Wallace Stevens and the Limits of Reading and Writing

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University of Missouri Press, 2002 - 303 páginas
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Often considered America's greatest twentieth-century poet, Wallace Stevens is without a doubt the Anglo-modernist poet whose work has been most scrutinized from a philosophical perspective. Wallace Stevens and the Limits of Reading and Writing both synthesizes and extends the critical understanding of Stevens's poetry in this respect. Arguing that a concern with the establishment and transgression of limits goes to the heart of this poet's work, Bart Eeckhout traces both the limits of Stevens's poetry and the limits of writing as they are explored by that poetry. Stevens's work has been interpreted so variously and contradictorily that critics must first address the question of limits to the poetry's signifying potential before they can attempt to deepen our appreciation of it. In the first half of this book, the limits of appropriating and contextualizing Stevens's "The Snow Man," in particular, are investigated. Eeckhout does not undertake this reading with the negative purpose of disputing earlier interpretations but with the more positive intention of identifying the intrinsic qualities of the poetry that have been responsible for the remarkable amount of critical attention it has received.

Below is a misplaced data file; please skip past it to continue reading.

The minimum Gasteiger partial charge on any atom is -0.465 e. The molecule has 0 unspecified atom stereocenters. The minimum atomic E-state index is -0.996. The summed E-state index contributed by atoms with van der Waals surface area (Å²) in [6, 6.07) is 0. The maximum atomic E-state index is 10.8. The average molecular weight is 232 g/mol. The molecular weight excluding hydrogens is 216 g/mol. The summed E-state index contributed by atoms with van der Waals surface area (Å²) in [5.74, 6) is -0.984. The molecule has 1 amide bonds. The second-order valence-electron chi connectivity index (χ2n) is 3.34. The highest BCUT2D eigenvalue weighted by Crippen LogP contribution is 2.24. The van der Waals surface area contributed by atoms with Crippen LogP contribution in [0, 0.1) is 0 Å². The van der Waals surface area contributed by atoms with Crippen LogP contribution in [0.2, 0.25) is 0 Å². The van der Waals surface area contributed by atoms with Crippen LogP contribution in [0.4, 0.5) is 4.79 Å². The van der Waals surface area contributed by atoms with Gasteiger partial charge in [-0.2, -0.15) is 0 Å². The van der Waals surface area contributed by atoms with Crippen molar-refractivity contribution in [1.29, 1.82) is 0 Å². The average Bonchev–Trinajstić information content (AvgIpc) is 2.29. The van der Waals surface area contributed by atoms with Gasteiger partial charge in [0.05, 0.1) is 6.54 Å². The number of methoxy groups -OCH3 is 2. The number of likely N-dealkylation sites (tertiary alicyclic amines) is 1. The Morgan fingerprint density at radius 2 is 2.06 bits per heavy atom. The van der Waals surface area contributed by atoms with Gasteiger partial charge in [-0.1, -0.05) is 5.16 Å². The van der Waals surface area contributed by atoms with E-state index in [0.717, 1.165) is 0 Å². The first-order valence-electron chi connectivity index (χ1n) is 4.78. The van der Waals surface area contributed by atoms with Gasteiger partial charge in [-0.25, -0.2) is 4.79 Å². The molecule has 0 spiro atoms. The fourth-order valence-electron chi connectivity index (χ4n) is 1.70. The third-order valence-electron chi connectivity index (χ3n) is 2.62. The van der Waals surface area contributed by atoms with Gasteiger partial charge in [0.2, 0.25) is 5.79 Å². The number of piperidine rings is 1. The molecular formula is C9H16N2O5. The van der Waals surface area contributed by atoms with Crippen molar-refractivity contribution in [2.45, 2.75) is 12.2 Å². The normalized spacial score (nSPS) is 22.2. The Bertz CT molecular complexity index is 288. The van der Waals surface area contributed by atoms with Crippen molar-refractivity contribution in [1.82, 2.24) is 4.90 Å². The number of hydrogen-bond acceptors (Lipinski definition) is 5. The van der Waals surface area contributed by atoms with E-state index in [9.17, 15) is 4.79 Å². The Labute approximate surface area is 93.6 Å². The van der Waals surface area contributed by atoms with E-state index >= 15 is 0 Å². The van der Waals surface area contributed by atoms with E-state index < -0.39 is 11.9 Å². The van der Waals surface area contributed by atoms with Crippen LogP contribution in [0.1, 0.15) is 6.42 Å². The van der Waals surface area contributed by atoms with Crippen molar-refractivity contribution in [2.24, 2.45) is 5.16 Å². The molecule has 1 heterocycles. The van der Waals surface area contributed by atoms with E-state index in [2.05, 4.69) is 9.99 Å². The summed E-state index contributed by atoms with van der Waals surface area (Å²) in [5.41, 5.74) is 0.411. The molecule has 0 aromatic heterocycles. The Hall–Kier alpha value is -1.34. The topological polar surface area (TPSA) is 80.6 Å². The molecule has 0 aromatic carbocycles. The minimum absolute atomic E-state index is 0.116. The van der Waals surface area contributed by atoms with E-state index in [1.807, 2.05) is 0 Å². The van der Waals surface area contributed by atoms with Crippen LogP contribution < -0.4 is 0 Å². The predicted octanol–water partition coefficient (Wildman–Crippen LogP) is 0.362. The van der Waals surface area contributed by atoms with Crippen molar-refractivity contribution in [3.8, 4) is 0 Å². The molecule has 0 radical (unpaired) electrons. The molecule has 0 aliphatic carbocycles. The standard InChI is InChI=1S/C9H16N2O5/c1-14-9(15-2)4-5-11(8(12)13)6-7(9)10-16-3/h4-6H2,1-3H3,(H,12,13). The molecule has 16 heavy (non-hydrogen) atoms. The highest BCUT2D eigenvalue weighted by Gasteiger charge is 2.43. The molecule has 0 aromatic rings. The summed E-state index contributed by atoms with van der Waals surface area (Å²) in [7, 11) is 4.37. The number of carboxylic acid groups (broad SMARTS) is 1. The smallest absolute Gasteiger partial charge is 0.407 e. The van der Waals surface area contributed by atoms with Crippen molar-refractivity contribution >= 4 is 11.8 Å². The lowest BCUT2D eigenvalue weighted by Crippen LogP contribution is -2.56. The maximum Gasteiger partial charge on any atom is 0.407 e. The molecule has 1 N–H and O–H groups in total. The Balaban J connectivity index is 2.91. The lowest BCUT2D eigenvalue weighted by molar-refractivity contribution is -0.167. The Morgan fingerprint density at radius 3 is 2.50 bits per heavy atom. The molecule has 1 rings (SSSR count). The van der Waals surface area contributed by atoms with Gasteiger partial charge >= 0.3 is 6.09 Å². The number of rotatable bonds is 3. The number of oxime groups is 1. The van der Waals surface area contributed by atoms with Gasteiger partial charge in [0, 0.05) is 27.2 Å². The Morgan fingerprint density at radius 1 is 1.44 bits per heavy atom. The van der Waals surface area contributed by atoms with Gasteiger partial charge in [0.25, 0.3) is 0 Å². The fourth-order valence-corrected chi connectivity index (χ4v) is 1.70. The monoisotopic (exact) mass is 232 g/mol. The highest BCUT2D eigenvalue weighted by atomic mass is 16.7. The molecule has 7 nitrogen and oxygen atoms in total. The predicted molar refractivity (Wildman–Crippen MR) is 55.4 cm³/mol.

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Contenido

Reading Stevens
13
It Must Be Served like Sukiyaki
35
A Case Study
56
Triangulating Pleasure Doubt and Irritation
116
PART
133
Between Matter and Mind
157
Between the Senses of Sense
184
Between Mimesis and Music
204
Between Metaphor and X
231
Poeticizing Epistemology
262
Index
295
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